In August 2021 Finfeed changed from a website that covered ASX listed news to a website
that covered a select range of ASX
listed small cap Biotech stocks that we are personally invested in: find out more.
The old Finfeed website, and all of the old articles are kept here for record keeping purposes.VISIT NEW SITE
Does dollar cost averaging deliver the results it claims?
4 minute read
Over the past month I have seen investors go through myriad emotions: from disbelief to fear and then greed.
Right now, investors are looking for certainty in an uncertain market with many asking whether the market has bottomed and is this stock cheap, and can I buy it now.
The more concerning question I am getting right now is from those who own stocks and are losing money, wanting to buy more because they believe the stock is cheap given it has fallen further.
It is one thing to attempt to bottom pick stocks that have fallen heavily, but it is another thing altogether to increase your risk by buying more of the same stock that you are losing money on. However, individual investors are not to be blamed for following the concept of dollar cost averaging given that it dominates the financial services industry investing mantra, despite it not delivering the results it claims.
Dollar cost averaging involves placing funds into an investment at regular intervals over a period of time regardless of whether the market is moving up or down. This practice can significantly impact the performance of portfolios and not necessarily in a positive way.
According to industry experts, dollar cost averaging reduces the risk of investing in volatile markets. Yet, right now, we are in a very volatile market and people are losing money. The issue I have with this concept is that the industry promotes this practice stating that it helps to avoid the ‘so called’ pitfalls associated with ‘timing’ your entry into the market.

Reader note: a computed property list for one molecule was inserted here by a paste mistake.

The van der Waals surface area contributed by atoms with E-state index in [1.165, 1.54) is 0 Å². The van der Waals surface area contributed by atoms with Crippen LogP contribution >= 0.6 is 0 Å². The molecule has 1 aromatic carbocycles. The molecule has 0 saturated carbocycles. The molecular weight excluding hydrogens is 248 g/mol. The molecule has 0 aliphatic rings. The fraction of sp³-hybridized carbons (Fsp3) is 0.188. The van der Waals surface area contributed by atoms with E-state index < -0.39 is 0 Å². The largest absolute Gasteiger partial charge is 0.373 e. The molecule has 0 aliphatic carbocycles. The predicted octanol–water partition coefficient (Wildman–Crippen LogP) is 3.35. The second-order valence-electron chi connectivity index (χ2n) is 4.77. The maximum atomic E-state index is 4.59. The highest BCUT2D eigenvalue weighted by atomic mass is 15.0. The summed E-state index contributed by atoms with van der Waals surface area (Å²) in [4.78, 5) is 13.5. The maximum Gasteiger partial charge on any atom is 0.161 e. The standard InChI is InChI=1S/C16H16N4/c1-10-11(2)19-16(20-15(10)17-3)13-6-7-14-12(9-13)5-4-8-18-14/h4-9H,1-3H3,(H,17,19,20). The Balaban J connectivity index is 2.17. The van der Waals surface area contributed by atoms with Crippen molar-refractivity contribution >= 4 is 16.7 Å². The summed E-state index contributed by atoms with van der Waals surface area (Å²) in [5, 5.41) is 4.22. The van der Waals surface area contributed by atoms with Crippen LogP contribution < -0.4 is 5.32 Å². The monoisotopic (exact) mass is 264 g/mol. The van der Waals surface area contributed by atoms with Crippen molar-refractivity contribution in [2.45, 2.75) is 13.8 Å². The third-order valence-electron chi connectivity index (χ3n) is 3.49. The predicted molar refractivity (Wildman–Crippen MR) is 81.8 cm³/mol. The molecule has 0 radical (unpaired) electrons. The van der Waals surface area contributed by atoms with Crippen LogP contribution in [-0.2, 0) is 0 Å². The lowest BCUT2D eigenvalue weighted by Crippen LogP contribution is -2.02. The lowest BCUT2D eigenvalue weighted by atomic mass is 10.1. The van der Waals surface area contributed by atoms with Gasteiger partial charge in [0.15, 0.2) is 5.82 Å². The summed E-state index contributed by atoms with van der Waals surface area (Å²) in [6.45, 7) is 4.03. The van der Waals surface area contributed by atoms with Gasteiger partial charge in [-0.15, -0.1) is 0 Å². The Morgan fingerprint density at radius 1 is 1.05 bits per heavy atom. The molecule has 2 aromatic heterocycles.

I would argue otherwise because this strategy is questionable when markets are falling heavily, as you are subjecting your portfolio to a higher level of risk - exactly what you want to avoid in a volatile market. In my opinion, adding to an investment that is falling in value increases risk and should be avoided at all times. It is far better to wait for the dust to settle or buy an investment that is rising in value.
So what are the best and worst performing sectors this week?
With another shortened week due to Easter, the market has been a little subdued.
So far this week Consumer Staples is leading the way up over 5 per cent, while Information Technology is up nearly 5 per cent and Industrials and Materials are up over 1 per cent. After rising for the past two weeks, the Energy sector has fallen away to be the worst sector for the week so far, with it currently down over 3 per cent. This is followed by Financials and Consumer Discretionary both of which are just in the red for the week.
Looking at the ASX top 100 stocks, once again gold miner Newcrest is on top having risen 14 per cent followed by Adelaide Brighton, which is also up over 14 percent and A2 Milk and Northern Star are both up over 12 per cent. The worst performers so far this week include Unibail-Rodamco-Westfield down over 10 per cent, James Hardie down over 8 per cent, while Santos and Whitehaven are down over 7 per cent.
So what's next for the Australian share market?
The market has been rising over the past three weeks although momentum is slowing, which signals that the market is likely to start moving down soon to test the previous low. It has been 16 days since the low on 23 March and since then the market has risen 23 per cent with more than half of that rise occurring in the first five days. Right now, the market is indecisive and showing signs of weakness, so, while it is trading up, I don’t believe it will be for much longer. The best we can expect is for the current rise to continue for another week although I do expect it could start to fall away again any day.
While the move up in price has been good, it has not been overly strong, and I would need to see more bullish signs before I can comfortably say the significant pullback is over. For this to occur, I need to see the market falling away to test the low of 23 March and then to hold above this point for a period of time.
I still believe we have seen the worst of the market correction although I cannot discount that the market may fall below the low of 4,429 points set on 23 March. So, while many are jumping into stocks believing they are grabbing a bargain, right now there is a good probability that they may get more than they bargained for.
Dale Gillham is Chief Analyst at Wealth Within and international bestselling author of How to Beat the Managed Funds by 20%. He is also the author of Accelerate Your Wealth—It’s Your Money, Your Choice, which is available in bookstores and online at www.wealthwithin.com.au